Mike Mullen

Then chairman of the Joint Chiefs of Staff, Admiral Mike Mullen speaks at a Senate Armed Services Committee hearing on Capitol Hill in Washington, on Sept. 22, 2011. 


Jason Reed/Reuters 

Secretary of State Rex Tillerson met with his Russian counterpart Sergei Lavrov and President Vladimir Putin in Moscow on Wednesday. It was the first Russia visit by a Trump Cabinet official, and after the US blamed chemical attacks and launched missile strikes on Russia's ally, the Syrian government, few expected any diplomatic breakthroughs.

Tillerson said afterward in a joint press conference with Lavrov that US-Russia relations have a hit a "low point."

Related: Syria's Bashar al-Assad: Rex Tillerson is 'hallucinating'

The secretary of state — who as Exxon Mobil Corp. chairman was awarded Russia's Order of Friendship and had billions at stake over US sanctions against the country — emerged as a big Kremlin critic this week.

"I hope that what the Russian government concludes is that they have aligned themselves with an unreliable partner in Bashar al-Assad," Tillerson said to reporters at the conclusion of the Group of Seven Summit in Italy on Tuesday. "They have signed the chemical weapons accord themselves, the Syrian government, the Russian government had signed that accord, and now Assad has made the Russians look not so good."

Also on Tuesday, a declassified, four-page report revealed that the White House believes that the Russian government participated in a cover-up of last week's chemical attack, adding yet another layer of complexity to the perceived position of the Trump administration on Russia and Syria.

Adm. Mike Mullen, who served as chairman of the Joint Chiefs of Staff from 2007 to 2011 under Presidents George W. Bush and Barack Obama, says Washington must keep the door open with Moscow.

“We need a relationship with Russia,” he says. “We certainly don’t need to be friends, but from an international-geopolitical point of view, we do need that relationship.”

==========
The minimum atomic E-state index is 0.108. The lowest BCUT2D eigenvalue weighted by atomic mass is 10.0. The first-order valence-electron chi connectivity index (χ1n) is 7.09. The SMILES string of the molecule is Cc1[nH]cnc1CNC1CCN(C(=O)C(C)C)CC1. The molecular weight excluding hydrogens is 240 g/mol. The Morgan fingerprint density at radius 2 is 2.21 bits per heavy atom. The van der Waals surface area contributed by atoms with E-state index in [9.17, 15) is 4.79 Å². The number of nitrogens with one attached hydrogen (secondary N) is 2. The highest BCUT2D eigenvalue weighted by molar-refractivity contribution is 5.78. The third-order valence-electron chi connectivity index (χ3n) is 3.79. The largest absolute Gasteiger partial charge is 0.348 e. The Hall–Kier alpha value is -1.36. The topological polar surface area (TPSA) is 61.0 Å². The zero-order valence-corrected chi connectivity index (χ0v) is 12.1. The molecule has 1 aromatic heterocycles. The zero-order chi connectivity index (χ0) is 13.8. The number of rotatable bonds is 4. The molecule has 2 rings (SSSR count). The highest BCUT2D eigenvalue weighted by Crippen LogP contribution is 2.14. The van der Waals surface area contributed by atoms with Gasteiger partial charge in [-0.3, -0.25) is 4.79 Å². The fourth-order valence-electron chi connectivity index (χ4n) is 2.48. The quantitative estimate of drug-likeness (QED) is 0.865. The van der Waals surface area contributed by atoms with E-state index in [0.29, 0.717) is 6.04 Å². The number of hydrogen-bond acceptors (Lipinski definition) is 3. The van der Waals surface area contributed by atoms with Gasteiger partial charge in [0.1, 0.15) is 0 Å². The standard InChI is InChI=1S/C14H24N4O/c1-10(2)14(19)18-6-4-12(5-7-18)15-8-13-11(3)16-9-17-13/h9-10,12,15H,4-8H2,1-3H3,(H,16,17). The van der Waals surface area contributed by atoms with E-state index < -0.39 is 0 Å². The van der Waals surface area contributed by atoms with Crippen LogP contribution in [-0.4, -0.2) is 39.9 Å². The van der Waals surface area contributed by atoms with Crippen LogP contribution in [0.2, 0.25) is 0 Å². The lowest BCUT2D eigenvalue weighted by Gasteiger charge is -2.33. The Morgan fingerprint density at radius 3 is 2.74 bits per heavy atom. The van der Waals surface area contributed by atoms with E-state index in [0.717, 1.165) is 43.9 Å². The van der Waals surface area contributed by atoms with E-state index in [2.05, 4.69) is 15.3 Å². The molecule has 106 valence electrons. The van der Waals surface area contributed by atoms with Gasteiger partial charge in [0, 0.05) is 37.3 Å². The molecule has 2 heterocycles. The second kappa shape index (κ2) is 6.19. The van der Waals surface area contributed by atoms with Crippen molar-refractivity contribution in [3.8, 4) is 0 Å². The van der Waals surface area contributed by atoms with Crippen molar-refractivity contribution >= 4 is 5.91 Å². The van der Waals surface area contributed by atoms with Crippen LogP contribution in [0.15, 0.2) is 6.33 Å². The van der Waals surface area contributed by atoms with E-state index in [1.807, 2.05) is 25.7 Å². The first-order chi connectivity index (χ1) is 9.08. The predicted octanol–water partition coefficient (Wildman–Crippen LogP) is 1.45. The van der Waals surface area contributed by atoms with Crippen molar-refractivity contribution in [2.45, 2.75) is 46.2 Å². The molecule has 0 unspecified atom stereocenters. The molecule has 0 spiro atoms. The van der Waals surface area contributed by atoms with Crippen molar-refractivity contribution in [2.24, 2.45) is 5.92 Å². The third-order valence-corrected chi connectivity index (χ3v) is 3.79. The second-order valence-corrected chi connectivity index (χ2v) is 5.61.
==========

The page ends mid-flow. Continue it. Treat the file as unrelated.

Mullen says he hopes Tillerson can use his previous ties with Russia to build a meaningful connection between the White House and the Kremlin. But he is skeptical about some of the Trump administration’s policies — however differently various officials convey them. For example, National Security Adviser Lt. Gen. H.R. McMaster has said the US is both trying to defeat ISIS and remove Assad from power, but the former Joint Chiefs head isn’t fully on board with this strategy.

“I think the ISIS piece is doable — we’ve seen them, certainly in the last couple of years, lose an awful lot of geography, specifically, and momentum in that regard. That said, they’re still a very tenacious, lethal threat, and an ideological threat that we’re going to continue to have to deal with,” Mullen says.

“With respect to Assad, I’m just someone, and maybe it’s just the empirical evidence over the last several years, I’m not a big fan of regime change; of effecting regime change.”

Using all options, including US military force, to try to introduce regime change in Syria will likely bring America into “more of a quagmire” in the region, he says.

“I am certainly one willing to give a new president enough room and time to deal with the reality of the job — I certainly watched that with a new president, with President Obama,” he says. “Governing is a whole lot different from campaigning. I’m also encouraged by the people the president has around him. I know Secretary [of Defense James] Mattis, General McMaster, and so I think he will be well-advised by them.”

Though he does not believe it was strategically calculated to be carried out this way, Mullen says the timing of the US strike on Syria — which was done while President Donald Trump was meeting with Chinese President Xi Jinping — sent a strong message to leaders in Damascus, Syria, Moscow, Beijing, and even Pyongyang, North Korea.

“[The message was] clearly this is a president who will when he believes it’s right, use military force,” Mullen says. “I heard this morning in the media that President Xi issued a statement, or China issued a statement, indicating that they would be willing to try to work to denuclearize that [Korean] peninsula. I’m encouraged by that feedback if you will.” 

Related: President Trump, do you have a red line when it comes to North Korea?

The US moved warships to the Korean Peninsula earlier this week in a move to deter the North from pursuing additional nuclear tests. According to Mullen, North Korean leader Kim Jong-un is lethal and unpredictable and must be stopped before he attempts to fire a nuclear weapon at the continental United States.

“I think he’s got to be stopped ahead of time,” Mullen says, adding that the US must partner with China in order to stop North Korea.

“I know the administration has been working very deliberately through Korean options,” Mullen adds. “This is a new team. They’re just getting their feet under themselves, and so they’re at a point where they’re now starting to be more deliberate in what they’re doing — they understand certainly the threats that are out there … I’m actually encouraged by how it’s being approached at this point.”

This story originally aired on The Takeaway

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